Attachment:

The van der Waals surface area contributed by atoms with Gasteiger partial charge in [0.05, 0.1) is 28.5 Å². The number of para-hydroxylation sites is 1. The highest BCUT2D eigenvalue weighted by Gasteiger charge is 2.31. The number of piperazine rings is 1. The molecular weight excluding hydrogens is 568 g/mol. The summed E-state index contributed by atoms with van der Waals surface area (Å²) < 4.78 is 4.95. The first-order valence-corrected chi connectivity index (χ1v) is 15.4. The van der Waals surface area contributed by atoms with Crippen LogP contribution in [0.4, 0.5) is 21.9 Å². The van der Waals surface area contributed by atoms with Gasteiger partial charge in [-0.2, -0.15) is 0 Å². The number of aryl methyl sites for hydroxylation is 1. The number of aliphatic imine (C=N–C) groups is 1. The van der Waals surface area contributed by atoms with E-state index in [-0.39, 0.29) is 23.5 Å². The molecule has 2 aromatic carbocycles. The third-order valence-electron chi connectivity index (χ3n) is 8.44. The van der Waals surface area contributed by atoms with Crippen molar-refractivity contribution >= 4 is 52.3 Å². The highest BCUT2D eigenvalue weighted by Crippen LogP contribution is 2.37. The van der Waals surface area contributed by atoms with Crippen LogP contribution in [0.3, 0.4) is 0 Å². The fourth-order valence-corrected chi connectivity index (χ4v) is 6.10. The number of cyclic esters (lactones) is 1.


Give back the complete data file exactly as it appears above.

The van der Waals surface area contributed by atoms with Gasteiger partial charge in [0.05, 0.1) is 28.5 Å². The number of para-hydroxylation sites is 1. The highest BCUT2D eigenvalue weighted by Gasteiger charge is 2.31. The number of piperazine rings is 1. The molecular weight excluding hydrogens is 568 g/mol. The summed E-state index contributed by atoms with van der Waals surface area (Å²) < 4.78 is 4.95. The first-order valence-corrected chi connectivity index (χ1v) is 15.4. The van der Waals surface area contributed by atoms with Crippen LogP contribution in [0.4, 0.5) is 21.9 Å². The van der Waals surface area contributed by atoms with Gasteiger partial charge in [-0.2, -0.15) is 0 Å². The number of aryl methyl sites for hydroxylation is 1. The number of aliphatic imine (C=N–C) groups is 1. The van der Waals surface area contributed by atoms with E-state index in [-0.39, 0.29) is 23.5 Å². The molecule has 2 aromatic carbocycles. The third-order valence-electron chi connectivity index (χ3n) is 8.44. The van der Waals surface area contributed by atoms with Crippen molar-refractivity contribution >= 4 is 52.3 Å². The highest BCUT2D eigenvalue weighted by Crippen LogP contribution is 2.37. The van der Waals surface area contributed by atoms with Crippen LogP contribution in [0.3, 0.4) is 0 Å². The fourth-order valence-corrected chi connectivity index (χ4v) is 6.10. The number of cyclic esters (lactones) is 1.